Among heroin addicts there is an unofficial term used to describe heroin-related memory loss. That term is “CRS” which is an acronym for “Can’t Remember S__t.” Not surprisingly, the science backs up the term. For instance, we know two things for sure; that heroin use clouds mentation and impairs brain function. Since memory is a function of the brain, it is reasonable to assume that heroin use might cause memory problems. But the question remains. How does heroin affect memory? That is what this page will answer.
 

What is memory?

Memory is a cognitive function that perceives, stores and retrieves information. The brain stores information either as short-term or long-term memory. What’s so fascinating is that memory always begins as short-term memory. Yet if short-term memory is deemed important, for whatever reason, the brain refiles it as long-term memory. Otherwise the information gets discarded.
 

Easiest Way To Quit Heroin

 
 

Short-term memory

Hold on to your socks because this is going to blow your shoes off. Short-term memory can only store about 7 items of information (plus or minus 2) for about 20-30 seconds. Then it discards the information or refiles it as long-term memory. This is why people can remember 7-digit phone numbers with relative ease, but find it almost impossible to remember 10-digit numbers.
 

Long-term memory

Long-term memory is divided into two types: declarative (knowing what) and procedural (knowing how).

Declarative memory has to do with retrieving facts (knowledge of the universe) and events (related emotions and other information).

Procedural memory has to do with retrieving the skills necessary to perform a task. Procedural memories are acquired through repetition, and are composed of automatic behaviors so deeply embedded in our mind that we carry them out without thinking.
 
 
 

Heroin and memory loss

Emotions, Norepinephrine and Memory

There is strong evidence that emotionally-charged events lead to the creation of vivid long-lasting memories. Think about it. If you were swimming in the ocean and a shark bit your leg. That would be an emotional event, and you would probably never forget it. In fact, from that day forward, anytime you visited a beach you might get a funny feeling and recall vivid memories about a shark biting your leg.

We know there are specific mechanisms in the brain that help us learn, such that perception, retention and recall are not random, but rather precise circuits, that predetermine where and how information is stored. If a shark bites your leg, a storm of data will run through one or more memory circuits. In this way, the information teaches you to avoid sharks. The hippocampus→ hypothalamus→ anterior thalamic nucleus→ cingulate gyrus→ neocortex is one of the brain’s primary memory circuits (Papez circuit).

We know that emotional arousal also leads to activation of the Locus Coeruleus (LC), which is the brain’s primary producer of norepinephrine. Whenever we have emotions, various amounts of norepinephrine are released into the brain. The more emotions a person has, the more norepinephrine that’s released. Norepinephrine has been shown to activate adreno-receptors atop neurons within memory circuits. The hypothesis being, that neurons that have activated adreno-receptors function better. Thus, better functioning neurons within a memory circuit enhance memory.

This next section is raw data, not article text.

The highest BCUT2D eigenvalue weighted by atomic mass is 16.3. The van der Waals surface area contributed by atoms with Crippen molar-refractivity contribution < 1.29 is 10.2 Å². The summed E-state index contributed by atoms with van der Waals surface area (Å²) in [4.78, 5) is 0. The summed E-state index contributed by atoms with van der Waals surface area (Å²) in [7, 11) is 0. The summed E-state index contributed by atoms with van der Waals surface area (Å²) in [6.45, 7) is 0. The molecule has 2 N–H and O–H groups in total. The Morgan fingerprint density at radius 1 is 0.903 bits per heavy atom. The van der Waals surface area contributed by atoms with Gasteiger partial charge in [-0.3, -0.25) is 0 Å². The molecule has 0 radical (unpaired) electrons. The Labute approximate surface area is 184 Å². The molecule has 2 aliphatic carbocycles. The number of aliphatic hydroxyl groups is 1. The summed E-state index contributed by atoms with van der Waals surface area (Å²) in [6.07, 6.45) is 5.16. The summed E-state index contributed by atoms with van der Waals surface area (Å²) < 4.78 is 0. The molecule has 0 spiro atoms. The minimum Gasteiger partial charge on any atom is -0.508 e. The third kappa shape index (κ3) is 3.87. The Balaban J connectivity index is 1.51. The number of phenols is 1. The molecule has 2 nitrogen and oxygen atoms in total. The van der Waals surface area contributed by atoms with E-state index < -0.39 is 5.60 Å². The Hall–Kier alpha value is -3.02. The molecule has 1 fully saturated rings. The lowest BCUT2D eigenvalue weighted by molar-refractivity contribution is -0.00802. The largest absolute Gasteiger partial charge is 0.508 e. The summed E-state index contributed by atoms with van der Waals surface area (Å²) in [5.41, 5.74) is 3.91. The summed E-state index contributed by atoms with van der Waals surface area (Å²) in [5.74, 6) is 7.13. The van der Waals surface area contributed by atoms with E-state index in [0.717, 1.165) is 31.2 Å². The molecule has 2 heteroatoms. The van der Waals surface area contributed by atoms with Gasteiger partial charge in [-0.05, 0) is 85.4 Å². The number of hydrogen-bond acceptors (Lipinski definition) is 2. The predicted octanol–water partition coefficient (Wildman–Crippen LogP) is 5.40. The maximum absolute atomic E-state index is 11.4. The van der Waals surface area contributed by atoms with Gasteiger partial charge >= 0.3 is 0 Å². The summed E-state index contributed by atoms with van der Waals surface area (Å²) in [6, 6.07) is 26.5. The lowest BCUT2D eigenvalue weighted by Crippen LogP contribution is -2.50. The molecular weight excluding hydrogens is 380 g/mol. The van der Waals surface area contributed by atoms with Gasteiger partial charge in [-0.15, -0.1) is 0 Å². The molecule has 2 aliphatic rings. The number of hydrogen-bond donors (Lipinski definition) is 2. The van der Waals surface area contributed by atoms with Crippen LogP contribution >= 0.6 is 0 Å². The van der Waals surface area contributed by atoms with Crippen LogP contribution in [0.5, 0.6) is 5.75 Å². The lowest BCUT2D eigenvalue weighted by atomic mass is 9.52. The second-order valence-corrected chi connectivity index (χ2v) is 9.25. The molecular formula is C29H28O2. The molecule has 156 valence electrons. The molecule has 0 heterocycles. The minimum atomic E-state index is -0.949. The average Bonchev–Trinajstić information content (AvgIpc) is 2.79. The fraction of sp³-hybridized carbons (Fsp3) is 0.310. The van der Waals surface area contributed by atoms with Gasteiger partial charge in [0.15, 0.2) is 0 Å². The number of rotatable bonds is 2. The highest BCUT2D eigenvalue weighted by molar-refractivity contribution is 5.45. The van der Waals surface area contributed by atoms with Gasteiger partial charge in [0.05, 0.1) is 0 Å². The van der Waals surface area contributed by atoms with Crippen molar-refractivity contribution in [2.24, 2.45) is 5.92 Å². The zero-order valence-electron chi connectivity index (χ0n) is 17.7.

Memory Loss

Our body uses norepinephrine to keep it awake and breathing, but heroin directly suppresses the LC, and that is why people breathe less and fall asleep after they use heroin. Heroin also dulls a person’s emotions. Thus heroin directly suppresses norepinephrine at the LC and indirectly through suppressed emotions. Consequently, whenever heroin is consumed, the brain’s memory circuits become norepinephrine deficient. When memory circuits have fewer neurons with activated adreno-receptors, the brain is less capable of perceiving, retaining and recalling information, ergo poor memory.
 

Will my memory improve after I quit?

Fortunately, memory loss caused by heroin use, may only be temporary. Much of the evidence indicates that if a person achieves a year of abstinence, their ability to perceive, store and retrieve information shows little to no-noticeable impairment. Which is good news, but of course it’s only good news if they stop. Otherwise they’ll keep on forgetting.
 
 
 

Natural treatment to improve your memory

If a person wants to improve their memory, they are going to have to improve their brain. The best ways to improve the brain are to give it what it needs and avoid the things that may harm it.

What the brain needs

  1. Oxygen:  The brain needs oxygen rich blood. One of the best ways to increase oxygen to the brain is through aerobic exercise. That also means you should not smoke cigarettes or anything else for that matter.
  2. Mental Exercise:  The brain needs mental exercises to stay sharp. One of the best ways to increase your brain’s sharpness is to exercise it by reading and writing. You might like to read a book or write a letter or do crossword puzzles.
  3. Nutrients:  The brain needs nutrients. Some of the best brain nutrients are blueberries, seeds (pumpkin, sunflower and flax), nuts “(walnuts, almonds and hazelnuts) and salmon.
  4. Sleep:  The brain needs adequate rest and the best way to give the brain adequate rest is through proper sleep hygiene. Go to sleep at the same time every night. Take a short 30-60 minute nap around 1pm everyday.